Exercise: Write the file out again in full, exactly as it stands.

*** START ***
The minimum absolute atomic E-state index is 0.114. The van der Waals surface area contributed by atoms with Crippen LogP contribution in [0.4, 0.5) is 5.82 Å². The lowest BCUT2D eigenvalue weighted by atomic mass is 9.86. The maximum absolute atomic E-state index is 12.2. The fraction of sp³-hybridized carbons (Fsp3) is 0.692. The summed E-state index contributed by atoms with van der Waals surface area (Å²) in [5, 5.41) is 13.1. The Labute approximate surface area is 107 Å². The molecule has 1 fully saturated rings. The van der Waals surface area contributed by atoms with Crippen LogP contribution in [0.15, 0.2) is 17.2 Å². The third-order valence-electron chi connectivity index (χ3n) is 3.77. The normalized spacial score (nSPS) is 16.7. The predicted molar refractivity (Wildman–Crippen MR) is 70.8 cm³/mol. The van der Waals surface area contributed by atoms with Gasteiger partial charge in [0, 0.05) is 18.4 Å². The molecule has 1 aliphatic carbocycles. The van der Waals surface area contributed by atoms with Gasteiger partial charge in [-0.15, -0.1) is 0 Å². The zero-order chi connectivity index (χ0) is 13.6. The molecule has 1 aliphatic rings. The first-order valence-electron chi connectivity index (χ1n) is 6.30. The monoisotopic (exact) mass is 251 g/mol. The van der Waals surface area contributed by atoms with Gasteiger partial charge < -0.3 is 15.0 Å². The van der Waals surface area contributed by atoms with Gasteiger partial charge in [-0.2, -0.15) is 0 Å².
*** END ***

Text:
The minimum absolute atomic E-state index is 0.114. The van der Waals surface area contributed by atoms with Crippen LogP contribution in [0.4, 0.5) is 5.82 Å². The lowest BCUT2D eigenvalue weighted by atomic mass is 9.86. The maximum absolute atomic E-state index is 12.2. The fraction of sp³-hybridized carbons (Fsp3) is 0.692. The summed E-state index contributed by atoms with van der Waals surface area (Å²) in [5, 5.41) is 13.1. The Labute approximate surface area is 107 Å². The molecule has 1 fully saturated rings. The van der Waals surface area contributed by atoms with Crippen LogP contribution in [0.15, 0.2) is 17.2 Å². The third-order valence-electron chi connectivity index (χ3n) is 3.77. The normalized spacial score (nSPS) is 16.7. The predicted molar refractivity (Wildman–Crippen MR) is 70.8 cm³/mol. The van der Waals surface area contributed by atoms with Gasteiger partial charge in [0, 0.05) is 18.4 Å². The molecule has 1 aliphatic carbocycles. The van der Waals surface area contributed by atoms with Gasteiger partial charge in [-0.15, -0.1) is 0 Å². The zero-order chi connectivity index (χ0) is 13.6. The molecule has 1 aliphatic rings. The first-order valence-electron chi connectivity index (χ1n) is 6.30. The monoisotopic (exact) mass is 251 g/mol. The van der Waals surface area contributed by atoms with Gasteiger partial charge < -0.3 is 15.0 Å². The van der Waals surface area contributed by atoms with Gasteiger partial charge in [-0.2, -0.15) is 0 Å².